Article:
New York City’s outerboroughs hold their own share of beer brewing history; after large wave of brewery openings and subsequent closings in the 20th century, a handful (but not an insignificant amount) of successful New York breweries from that era remain.
Bridge & Tunnel Brewery opened in 2015, which technically makes it part of the “new wave” of New York breweries. But, just because it is relatively new to the Queens/Brooklyn brewing scene, doesn’t mean it is any less rich in New York’s signature brewing culture.
Bridge & Tunnel’s head brewer Rich Castagna grew up on the border of Ridgewood and Maspeth, Queens; He feels a kinship with the community that can only come from having lived one’s entire life as a part of it. “[I was] born in Wyckoff Hospital, [and] schooled in Ridgewood. Growing up here was cool and all, but looking back, it was a wild ride … It was a gritty environment,” he said. “I’ll spare you a long winded story, but it’s the root of the reason why my brewery had to be here.”
Though objectively his brewery is relatively new, Castagna is no amateur brewer. Before Bridge & Tunnel, he operated a nanobrewery out of his garage for nearly two decades. “I have beer workers in my family. It’s just something we did,” he said.
Every ounce of passion Castagna has for beer brewing, he puts into making Bridge & Tunnel a low maintenance community-focused space with an emphasis on New York culture. Castagna literally hand-made the brewery’s signature giant wooden tables with repurposed scrap from an old tenement building in central Brooklyn.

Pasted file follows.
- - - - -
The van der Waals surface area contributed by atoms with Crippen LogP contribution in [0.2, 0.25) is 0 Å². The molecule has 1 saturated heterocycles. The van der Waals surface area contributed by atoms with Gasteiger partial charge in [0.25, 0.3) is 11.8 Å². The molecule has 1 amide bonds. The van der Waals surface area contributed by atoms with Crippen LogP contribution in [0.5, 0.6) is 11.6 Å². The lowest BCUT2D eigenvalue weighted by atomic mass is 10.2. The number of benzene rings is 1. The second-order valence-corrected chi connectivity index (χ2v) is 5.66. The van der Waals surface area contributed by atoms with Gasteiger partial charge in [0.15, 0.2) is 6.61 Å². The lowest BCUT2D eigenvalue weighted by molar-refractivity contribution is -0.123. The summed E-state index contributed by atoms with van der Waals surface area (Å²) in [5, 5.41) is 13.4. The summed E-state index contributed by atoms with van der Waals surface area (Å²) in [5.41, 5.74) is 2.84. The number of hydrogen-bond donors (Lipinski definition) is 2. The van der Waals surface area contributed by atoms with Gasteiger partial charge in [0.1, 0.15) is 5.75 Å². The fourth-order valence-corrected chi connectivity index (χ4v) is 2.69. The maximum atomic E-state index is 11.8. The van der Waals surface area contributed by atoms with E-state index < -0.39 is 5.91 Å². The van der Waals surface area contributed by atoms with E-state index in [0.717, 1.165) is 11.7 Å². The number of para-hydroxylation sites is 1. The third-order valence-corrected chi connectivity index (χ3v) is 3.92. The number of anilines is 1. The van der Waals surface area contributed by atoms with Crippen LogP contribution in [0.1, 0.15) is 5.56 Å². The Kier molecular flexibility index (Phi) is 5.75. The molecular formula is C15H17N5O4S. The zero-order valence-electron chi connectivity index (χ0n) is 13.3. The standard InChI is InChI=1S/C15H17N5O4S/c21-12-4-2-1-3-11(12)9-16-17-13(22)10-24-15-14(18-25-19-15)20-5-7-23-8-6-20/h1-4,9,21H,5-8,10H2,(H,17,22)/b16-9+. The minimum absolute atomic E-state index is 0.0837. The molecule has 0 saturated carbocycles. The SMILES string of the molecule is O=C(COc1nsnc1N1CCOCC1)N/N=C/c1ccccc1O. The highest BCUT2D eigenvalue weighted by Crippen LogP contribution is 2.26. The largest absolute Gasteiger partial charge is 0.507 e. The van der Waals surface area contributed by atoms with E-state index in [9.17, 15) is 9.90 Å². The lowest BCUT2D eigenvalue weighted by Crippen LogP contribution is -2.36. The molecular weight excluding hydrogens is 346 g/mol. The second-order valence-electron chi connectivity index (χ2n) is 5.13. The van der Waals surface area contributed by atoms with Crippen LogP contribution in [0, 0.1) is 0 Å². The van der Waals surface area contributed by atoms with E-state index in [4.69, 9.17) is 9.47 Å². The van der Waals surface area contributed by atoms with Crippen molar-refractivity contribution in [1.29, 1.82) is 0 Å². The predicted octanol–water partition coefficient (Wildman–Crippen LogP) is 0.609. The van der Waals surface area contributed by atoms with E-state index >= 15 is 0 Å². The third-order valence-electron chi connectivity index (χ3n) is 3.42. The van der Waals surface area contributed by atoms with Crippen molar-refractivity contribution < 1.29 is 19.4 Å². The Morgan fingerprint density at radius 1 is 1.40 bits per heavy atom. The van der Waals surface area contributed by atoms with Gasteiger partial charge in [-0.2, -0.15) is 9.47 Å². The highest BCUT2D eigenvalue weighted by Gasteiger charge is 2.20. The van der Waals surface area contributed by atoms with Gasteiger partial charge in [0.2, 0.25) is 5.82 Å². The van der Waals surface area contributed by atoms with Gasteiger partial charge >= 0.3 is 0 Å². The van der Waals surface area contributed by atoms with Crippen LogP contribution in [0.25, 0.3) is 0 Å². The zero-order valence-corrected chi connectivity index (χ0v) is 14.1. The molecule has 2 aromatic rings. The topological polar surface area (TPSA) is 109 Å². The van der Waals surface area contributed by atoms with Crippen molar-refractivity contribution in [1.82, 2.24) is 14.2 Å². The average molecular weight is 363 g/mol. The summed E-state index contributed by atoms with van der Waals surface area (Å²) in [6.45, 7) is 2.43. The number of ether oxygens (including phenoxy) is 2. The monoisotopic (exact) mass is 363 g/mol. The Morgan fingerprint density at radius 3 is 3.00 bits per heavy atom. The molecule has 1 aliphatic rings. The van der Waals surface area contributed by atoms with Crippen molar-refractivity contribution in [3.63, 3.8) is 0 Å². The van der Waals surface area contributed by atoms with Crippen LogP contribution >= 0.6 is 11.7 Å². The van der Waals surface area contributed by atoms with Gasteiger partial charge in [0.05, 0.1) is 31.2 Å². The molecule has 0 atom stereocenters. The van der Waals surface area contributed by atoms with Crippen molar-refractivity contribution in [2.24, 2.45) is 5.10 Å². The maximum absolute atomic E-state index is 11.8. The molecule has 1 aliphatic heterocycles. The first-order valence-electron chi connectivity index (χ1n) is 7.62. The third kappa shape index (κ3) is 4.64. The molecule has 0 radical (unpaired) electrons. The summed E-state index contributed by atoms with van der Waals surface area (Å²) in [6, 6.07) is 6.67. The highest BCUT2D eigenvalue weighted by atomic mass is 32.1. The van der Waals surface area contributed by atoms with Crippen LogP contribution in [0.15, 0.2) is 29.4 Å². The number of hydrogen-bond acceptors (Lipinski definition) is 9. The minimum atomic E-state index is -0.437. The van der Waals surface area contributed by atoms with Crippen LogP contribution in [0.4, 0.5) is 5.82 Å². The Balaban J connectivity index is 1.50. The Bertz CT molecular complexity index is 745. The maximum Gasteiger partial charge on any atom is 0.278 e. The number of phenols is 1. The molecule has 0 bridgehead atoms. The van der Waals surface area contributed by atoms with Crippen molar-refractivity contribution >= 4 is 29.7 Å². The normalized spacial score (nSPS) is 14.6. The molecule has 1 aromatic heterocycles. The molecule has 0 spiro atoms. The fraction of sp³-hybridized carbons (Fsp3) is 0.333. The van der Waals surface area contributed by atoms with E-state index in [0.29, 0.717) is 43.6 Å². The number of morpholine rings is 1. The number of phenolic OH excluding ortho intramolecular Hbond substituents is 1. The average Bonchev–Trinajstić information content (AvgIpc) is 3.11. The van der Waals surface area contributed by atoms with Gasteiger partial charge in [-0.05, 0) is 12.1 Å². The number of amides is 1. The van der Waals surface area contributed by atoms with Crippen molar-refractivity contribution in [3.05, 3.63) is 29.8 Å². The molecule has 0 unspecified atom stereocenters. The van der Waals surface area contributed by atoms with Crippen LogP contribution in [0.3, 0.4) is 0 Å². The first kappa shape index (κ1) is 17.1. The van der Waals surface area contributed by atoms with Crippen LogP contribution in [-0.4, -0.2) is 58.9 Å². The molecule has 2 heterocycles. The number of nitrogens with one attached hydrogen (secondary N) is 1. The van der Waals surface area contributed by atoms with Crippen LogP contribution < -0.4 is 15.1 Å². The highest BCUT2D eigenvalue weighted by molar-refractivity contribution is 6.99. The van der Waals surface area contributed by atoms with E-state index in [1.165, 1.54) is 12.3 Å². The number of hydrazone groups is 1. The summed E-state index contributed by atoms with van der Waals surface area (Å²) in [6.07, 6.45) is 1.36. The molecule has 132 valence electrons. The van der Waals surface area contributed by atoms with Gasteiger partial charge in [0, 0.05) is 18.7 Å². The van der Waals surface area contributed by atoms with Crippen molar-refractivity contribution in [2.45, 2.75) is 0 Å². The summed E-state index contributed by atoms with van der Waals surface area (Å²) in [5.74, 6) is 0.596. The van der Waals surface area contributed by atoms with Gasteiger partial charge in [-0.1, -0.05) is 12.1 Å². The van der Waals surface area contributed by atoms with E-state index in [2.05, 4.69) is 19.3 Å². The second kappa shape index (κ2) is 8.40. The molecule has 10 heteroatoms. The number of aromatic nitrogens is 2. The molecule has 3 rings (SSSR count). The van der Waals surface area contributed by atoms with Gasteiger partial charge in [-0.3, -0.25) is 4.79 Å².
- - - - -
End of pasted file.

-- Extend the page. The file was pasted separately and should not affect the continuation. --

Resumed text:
Even the 14 on-tap beers currently in circulation are named in reference to a story from either New York’s history or Castagna’s own childhood. For example, B&T’s Fear City Barleywine is named after a series of pamphlets New York law enforcement distributed to tourists in 1975 after the city’s mayor laid off nearly 10,000 public service workers during the city’s mid-century fiscal crisis, when crime in Manhattan was at an all-time high.
Though Bridge & Tunnel’s central theme might read as unapologetic New York City pride (and rightfully so), its taproom is anything but exclusive. “I want my brewery to be part of the voice of the collective changes happening [in the neighborhood],” Castagna mused. “My goal is to continue to promote a sense of community, as well as a successful fusion of the different populations that come [here] … It’s a place where patrons get to know each other, and there isn’t a divide between New York cultures.”
On a multifaceted, superficial scale, Bridge & Tunnel is much more than an homage to NYC history; the taproom is dog-friendly, family-friendly, and host to a series of performances ranging from punk concerts to stand-up comedy.
But of course, let us not forget about the beer. The brewery’s beers and ciders come in an impressive variety of types and flavor combinations; the 20-Spot and a Switch Blade Coffee Cream Ale, the Phoenix on Starr Habanero IPA, the Bone Orchard Vanilla Porter, and the Angry Amel Dunkelweizen are just a few of the unique brews to be sampled at Bridge & Tunnel Brewery. Each pint is only $5.
B&T also has its own House Blend Kombucha, which takes the novelty of this brewery to new, endearing heights.
Cover image courtesy of Bridge & Tunnel Brewery’ Instagram page. Subsequent images by Jacque Medina for Bushwick Daily.